You started off right in your answer to me, talking about your passion and sincerity and your duty to fight for the people of Texas. But then you went back to the war. “I like to ask the question frequently of the mainstream media: ‘Can you tell me the name of the last Texan that’s been killed?’ I think we owe it to their family to know who they are. Forgive me for that.”

There was only one possible follow-up: Do you know the name of the last Texan killed? “Well, two days ago it was Cunningham,” you said. “This morning I flipped through the Chronicle and saw that another soldier’s name had been released, but it escapes me at the moment.” You were more wrong than you realized. Army first lieutenant Timothy Cunningham, of College Station, was indeed killed on April 23. But in the two weeks between that date and our interview, six more Texans had died. Don’t set yourself up for mistakes like that.

Wear your guayabera. At least when you’re in the Valley. Change may be the deciding factor this election, but look at the two presidential candidates and tell me that authenticity is not the baseline. You remember how Tony Sanchez failed to move the Hispanic vote? That was in part because he was busy shaving off his mustache when he should have been visiting the barrio. You’re already going there. So when you’re there, stress that you’re a prominent player from the generation of Houston Hispanic leaders that produced the city’s first Latino state reps and state senator. You passed legislation creating the East End Management District, which is bringing in new businesses and development and making the whole city proud. The Swift Boaters will likely try to marginalize you as an ethnic candidate no matter what you do. Let them. Your National Guard service was to protect all Americans, and your SCHIP vote was to insure all Texas children. But your strategy to win Texas is to take the Valley and the big urban areas. Autenticidad will work for you there, and it shouldn’t be an obstacle in the better-educated, white-collar counties.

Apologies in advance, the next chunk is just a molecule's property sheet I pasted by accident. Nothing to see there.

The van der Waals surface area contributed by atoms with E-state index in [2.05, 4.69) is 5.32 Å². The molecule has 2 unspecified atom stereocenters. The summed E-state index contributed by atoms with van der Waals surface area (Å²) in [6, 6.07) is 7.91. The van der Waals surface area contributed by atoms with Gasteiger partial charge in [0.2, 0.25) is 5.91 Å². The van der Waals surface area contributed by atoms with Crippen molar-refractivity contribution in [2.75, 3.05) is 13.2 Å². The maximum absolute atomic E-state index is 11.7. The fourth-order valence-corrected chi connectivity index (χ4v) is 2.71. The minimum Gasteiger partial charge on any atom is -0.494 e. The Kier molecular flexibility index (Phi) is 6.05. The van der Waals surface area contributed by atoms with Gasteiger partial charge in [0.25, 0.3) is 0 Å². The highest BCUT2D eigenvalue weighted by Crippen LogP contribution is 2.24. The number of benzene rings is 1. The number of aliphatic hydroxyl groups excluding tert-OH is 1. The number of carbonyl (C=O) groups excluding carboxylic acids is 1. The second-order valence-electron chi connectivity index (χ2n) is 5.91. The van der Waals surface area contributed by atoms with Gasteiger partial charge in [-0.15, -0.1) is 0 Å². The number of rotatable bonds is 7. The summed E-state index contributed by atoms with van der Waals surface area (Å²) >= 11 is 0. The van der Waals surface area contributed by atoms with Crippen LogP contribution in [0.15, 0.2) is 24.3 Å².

On Your Money

Rob a bank. Then, once you’re certain you’ve made a clean getaway but before you’ve counted your haul, rob another bank. Repeat. The politicos I talked to were all over the board on how much money you’ll need to beat Cornyn, with estimates ranging from $10 million to $30 million. Some said that in a bloodred state like Texas, you’ll have to outraise your opponent. Others said that in an anti-incumbent year like ’08, your money will go further and you won’t need as much. Your campaign manager, Mark Bell, falls into the latter category, arguing that you need 60 percent of what Cornyn raises; by his math, that puts your goal at $10 million. But none of that is even relevant at your current fund-raising pace. During the first quarter of this year, you raised $387,000, not too far off Ron Kirk’s first-quarter total of $428,000 in 2002. Yet while that amount pushed Kirk’s cash-on-hand figure to just under $1.1 million, yours languished at a Radnofskian $329,000. Even more depressing—and telling—is a comparison with Cornyn’s cash on hand for the same quarter this year: nearly $8.7 million.

Time to get on the stick. You’ve made good use of the new netroots model; with the help of deep-blue bloggers like Daily Kos, you’ve pulled in more than $620,000 from more than 6,700 contributors on ActBlue.com, an online donation portal. You’re no Obama, but now that the presidential-primary media storm has abated, some of the attention going to his race will go to yours. Take maximum advantage of it. Look into the phenomenon of “rapid online fundraising events.” Last summer, President Bush attended a fundraiser in Washington State for U.S. representative Dave Reichert. His Democratic challenger, Darcy Burner, saw Bush’s appearance as a chance to raise money for herself and launched a four-day “Burn Bush for Burner” drive on the Web. Her request was simple: Send a message by sending money to me. Over the course of one August weekend, she raised $124,000.